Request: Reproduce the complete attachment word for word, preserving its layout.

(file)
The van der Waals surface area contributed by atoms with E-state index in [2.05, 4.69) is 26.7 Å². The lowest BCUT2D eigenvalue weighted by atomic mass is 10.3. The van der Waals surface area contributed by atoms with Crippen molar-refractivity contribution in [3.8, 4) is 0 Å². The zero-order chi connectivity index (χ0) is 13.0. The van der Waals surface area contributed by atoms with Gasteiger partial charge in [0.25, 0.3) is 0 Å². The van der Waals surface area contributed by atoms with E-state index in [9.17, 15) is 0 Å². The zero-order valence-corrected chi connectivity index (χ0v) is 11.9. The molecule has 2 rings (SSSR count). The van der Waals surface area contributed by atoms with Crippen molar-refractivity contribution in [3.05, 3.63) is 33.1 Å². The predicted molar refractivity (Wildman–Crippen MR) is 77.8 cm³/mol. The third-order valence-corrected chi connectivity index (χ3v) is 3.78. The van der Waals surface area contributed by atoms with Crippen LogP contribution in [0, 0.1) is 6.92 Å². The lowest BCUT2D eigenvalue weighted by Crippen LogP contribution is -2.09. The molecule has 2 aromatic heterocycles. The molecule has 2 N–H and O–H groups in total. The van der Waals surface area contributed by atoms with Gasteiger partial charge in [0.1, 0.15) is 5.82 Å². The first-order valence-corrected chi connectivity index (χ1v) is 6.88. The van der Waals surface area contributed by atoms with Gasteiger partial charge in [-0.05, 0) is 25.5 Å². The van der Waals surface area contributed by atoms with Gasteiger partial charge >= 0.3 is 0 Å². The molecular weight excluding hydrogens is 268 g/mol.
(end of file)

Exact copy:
The van der Waals surface area contributed by atoms with E-state index in [2.05, 4.69) is 26.7 Å². The lowest BCUT2D eigenvalue weighted by atomic mass is 10.3. The van der Waals surface area contributed by atoms with Crippen molar-refractivity contribution in [3.8, 4) is 0 Å². The zero-order chi connectivity index (χ0) is 13.0. The van der Waals surface area contributed by atoms with Gasteiger partial charge in [0.25, 0.3) is 0 Å². The van der Waals surface area contributed by atoms with E-state index in [9.17, 15) is 0 Å². The zero-order valence-corrected chi connectivity index (χ0v) is 11.9. The molecule has 2 rings (SSSR count). The van der Waals surface area contributed by atoms with Crippen molar-refractivity contribution in [3.05, 3.63) is 33.1 Å². The predicted molar refractivity (Wildman–Crippen MR) is 77.8 cm³/mol. The third-order valence-corrected chi connectivity index (χ3v) is 3.78. The van der Waals surface area contributed by atoms with Crippen LogP contribution in [0, 0.1) is 6.92 Å². The lowest BCUT2D eigenvalue weighted by Crippen LogP contribution is -2.09. The molecule has 2 aromatic heterocycles. The molecule has 2 N–H and O–H groups in total. The van der Waals surface area contributed by atoms with Gasteiger partial charge in [0.1, 0.15) is 5.82 Å². The first-order valence-corrected chi connectivity index (χ1v) is 6.88. The van der Waals surface area contributed by atoms with Gasteiger partial charge in [-0.05, 0) is 25.5 Å². The van der Waals surface area contributed by atoms with Gasteiger partial charge >= 0.3 is 0 Å². The molecular weight excluding hydrogens is 268 g/mol.